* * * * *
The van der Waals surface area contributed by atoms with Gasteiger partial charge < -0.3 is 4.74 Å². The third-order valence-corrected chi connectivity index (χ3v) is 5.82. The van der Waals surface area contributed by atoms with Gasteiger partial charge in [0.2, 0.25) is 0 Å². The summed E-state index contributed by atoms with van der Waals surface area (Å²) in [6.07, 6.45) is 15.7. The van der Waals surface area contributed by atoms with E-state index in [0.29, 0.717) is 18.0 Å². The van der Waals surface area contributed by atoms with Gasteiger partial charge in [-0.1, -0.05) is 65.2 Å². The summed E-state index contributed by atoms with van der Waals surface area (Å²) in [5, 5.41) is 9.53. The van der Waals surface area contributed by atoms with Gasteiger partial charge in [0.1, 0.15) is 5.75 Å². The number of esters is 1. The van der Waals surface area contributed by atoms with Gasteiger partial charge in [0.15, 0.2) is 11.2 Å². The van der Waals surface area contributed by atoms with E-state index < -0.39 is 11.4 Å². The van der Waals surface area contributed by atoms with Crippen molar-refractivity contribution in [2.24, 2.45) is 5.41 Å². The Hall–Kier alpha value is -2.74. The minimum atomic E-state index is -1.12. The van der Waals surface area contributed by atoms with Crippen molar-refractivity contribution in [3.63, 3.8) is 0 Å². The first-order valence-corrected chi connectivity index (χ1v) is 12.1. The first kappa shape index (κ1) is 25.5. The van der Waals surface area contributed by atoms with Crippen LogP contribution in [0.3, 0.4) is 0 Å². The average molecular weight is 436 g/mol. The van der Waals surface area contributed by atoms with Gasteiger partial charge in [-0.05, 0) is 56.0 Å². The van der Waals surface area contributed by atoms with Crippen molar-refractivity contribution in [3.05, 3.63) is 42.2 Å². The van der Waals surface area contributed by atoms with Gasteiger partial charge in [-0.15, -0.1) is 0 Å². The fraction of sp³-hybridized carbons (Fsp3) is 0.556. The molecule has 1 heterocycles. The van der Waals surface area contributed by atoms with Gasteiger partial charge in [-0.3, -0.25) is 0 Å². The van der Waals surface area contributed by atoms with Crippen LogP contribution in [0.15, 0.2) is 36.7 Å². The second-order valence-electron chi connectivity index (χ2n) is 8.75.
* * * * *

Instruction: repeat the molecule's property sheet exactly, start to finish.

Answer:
The van der Waals surface area contributed by atoms with Gasteiger partial charge < -0.3 is 4.74 Å². The third-order valence-corrected chi connectivity index (χ3v) is 5.82. The van der Waals surface area contributed by atoms with Gasteiger partial charge in [0.2, 0.25) is 0 Å². The summed E-state index contributed by atoms with van der Waals surface area (Å²) in [6.07, 6.45) is 15.7. The van der Waals surface area contributed by atoms with E-state index in [0.29, 0.717) is 18.0 Å². The van der Waals surface area contributed by atoms with Gasteiger partial charge in [-0.1, -0.05) is 65.2 Å². The summed E-state index contributed by atoms with van der Waals surface area (Å²) in [5, 5.41) is 9.53. The van der Waals surface area contributed by atoms with Gasteiger partial charge in [0.1, 0.15) is 5.75 Å². The number of esters is 1. The van der Waals surface area contributed by atoms with Gasteiger partial charge in [0.15, 0.2) is 11.2 Å². The van der Waals surface area contributed by atoms with E-state index < -0.39 is 11.4 Å². The van der Waals surface area contributed by atoms with Crippen molar-refractivity contribution in [2.24, 2.45) is 5.41 Å². The Hall–Kier alpha value is -2.74. The minimum atomic E-state index is -1.12. The van der Waals surface area contributed by atoms with Crippen molar-refractivity contribution in [3.63, 3.8) is 0 Å². The first-order valence-corrected chi connectivity index (χ1v) is 12.1. The first kappa shape index (κ1) is 25.5. The van der Waals surface area contributed by atoms with Crippen LogP contribution in [0.3, 0.4) is 0 Å². The average molecular weight is 436 g/mol. The van der Waals surface area contributed by atoms with Gasteiger partial charge in [-0.05, 0) is 56.0 Å². The van der Waals surface area contributed by atoms with Crippen molar-refractivity contribution in [3.05, 3.63) is 42.2 Å². The van der Waals surface area contributed by atoms with Gasteiger partial charge in [-0.15, -0.1) is 0 Å². The fraction of sp³-hybridized carbons (Fsp3) is 0.556. The molecule has 1 heterocycles. The van der Waals surface area contributed by atoms with Gasteiger partial charge in [-0.3, -0.25) is 0 Å². The van der Waals surface area contributed by atoms with Crippen LogP contribution in [0.15, 0.2) is 36.7 Å². The second-order valence-electron chi connectivity index (χ2n) is 8.75.